But did Sabathia really "have to do" anything?
Giving another team an automatic baserunner wouldn't seem to be good strategy ever, but last night's move was doubly unsuccessful since the pitch missed Suzuki and he deposited the very next one in the left field seats for a solo home run.
Looking back at the pitch that Vin Mazzaro hit A-Rod with, which prompted CC's warning shot, it didn't have the looks of an intentional beaning. Pitch f/x on Gameday on MLB.com identified the pitch as a 4 seam fastball, but it had the same speed and trajectory of the first pitch of the at bat which they identified as a two-seamer. Matt used a two-seamer as evidence of Rick Porcello not intending to hit Youk last week and and the same would stand to reason here. The ball broke pretty severely inside, like it got away from Mazzaro, not as if he was trying to hit A-Rod. Why would he have wanted to, anyway?
So why did the Yankees feel the need to respond? Yes, it was the same spot A-Rod got plunked last week against the Blue Jays, and if he was out for a significant amount of time, it would hurt the Yankees tremendously. But the pitch already happened. Did it stop the A's from hitting him again? I very seriously doubt that.
Just yesterday Bill James and Joe Posnanski took a look at hit batsmen over at SI.com (h/t BBTF). Pos noted a historical rise in the frequency of batters being hit, with the number of games which included a HBP climbing 10% from the 80's to the 90's and another 9% into the 00's, now at 36%. James hypothesizes that the advent of the metal bat in amateur baseball allowed taught young hitters to crowd the plate resulting in the recent rise.
Posnanski surmises that historically, the code of throwing at batters was much clearer and now determining intent is far more difficult:
And, all of this just makes it trickier than ever for everyone. Umpires and players and managers suddenly have to guess: "What was that pitcher THINKING?" [...] Suddenly you have to be Dr. Phil. And it's become silly.All this guesswork leads to blind leading the blind, and hitters getting plunked in retaliation for something that wasn't intentional in the first place.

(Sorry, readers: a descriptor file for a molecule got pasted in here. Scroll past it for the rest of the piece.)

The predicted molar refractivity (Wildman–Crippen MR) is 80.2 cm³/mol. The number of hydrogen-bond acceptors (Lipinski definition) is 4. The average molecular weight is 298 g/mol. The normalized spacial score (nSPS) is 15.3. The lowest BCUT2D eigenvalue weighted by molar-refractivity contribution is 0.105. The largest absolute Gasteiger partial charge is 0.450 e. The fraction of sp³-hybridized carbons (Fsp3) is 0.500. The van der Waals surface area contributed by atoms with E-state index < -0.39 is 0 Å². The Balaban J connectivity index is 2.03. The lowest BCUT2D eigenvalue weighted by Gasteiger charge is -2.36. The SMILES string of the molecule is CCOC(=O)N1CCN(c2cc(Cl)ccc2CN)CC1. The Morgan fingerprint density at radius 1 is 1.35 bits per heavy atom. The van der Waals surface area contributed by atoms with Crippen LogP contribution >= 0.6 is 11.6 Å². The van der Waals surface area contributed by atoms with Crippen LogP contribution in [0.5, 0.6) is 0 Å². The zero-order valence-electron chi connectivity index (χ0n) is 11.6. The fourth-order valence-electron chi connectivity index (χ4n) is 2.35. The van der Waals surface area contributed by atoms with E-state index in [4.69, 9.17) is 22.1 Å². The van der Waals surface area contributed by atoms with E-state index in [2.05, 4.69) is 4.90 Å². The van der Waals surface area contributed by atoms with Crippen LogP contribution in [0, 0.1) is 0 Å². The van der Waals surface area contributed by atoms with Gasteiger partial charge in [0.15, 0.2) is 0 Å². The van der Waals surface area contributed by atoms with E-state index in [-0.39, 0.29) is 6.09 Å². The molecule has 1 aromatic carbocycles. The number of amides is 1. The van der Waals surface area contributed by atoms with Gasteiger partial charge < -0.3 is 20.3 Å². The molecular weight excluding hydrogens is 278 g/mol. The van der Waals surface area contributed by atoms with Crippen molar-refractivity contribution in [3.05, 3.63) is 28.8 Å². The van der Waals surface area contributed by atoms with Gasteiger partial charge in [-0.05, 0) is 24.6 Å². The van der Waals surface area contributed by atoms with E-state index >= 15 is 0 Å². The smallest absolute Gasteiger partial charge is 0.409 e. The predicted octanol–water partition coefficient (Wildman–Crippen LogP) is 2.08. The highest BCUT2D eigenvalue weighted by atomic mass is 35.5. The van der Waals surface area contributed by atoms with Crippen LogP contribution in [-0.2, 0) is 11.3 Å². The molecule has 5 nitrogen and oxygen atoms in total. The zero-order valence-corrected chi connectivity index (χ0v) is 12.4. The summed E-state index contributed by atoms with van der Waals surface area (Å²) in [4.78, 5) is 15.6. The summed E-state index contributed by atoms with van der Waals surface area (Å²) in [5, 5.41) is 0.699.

When Joe Torre was the manager, fans complained that pitchers like Mike Mussina and Andy Pettitte would never throw at opposing batters. In general, didn't seem to be Torre's style. He was by nature, a calming presence and by and large had pitchers on his team who didn't seem to be very interested in pegging anyone. I'm guessing he's had a negative HBP differential over his managerial career, but he's not included on this list. Contrast that with Joe Girardi, who in much younger and uptight with two guys in A.J. Burnett and CC Sabathia who Torre didn't have, who don't fear sending a message to the opposition from time to time.
Last night, as home plate umpire Jerry Lane was warning the benches, the cameras quickly panned to A-Rod, who had an almost childish-looking grin on his face. He was apparently quite pleased, or at least amused that his pitcher had his back. Maybe it's just another example of A-Rod having no self awareness (who wouldn't want to sit at a poker table with the guy?), or perhaps there is something about standing up for a teammate that really brings a ballclub together.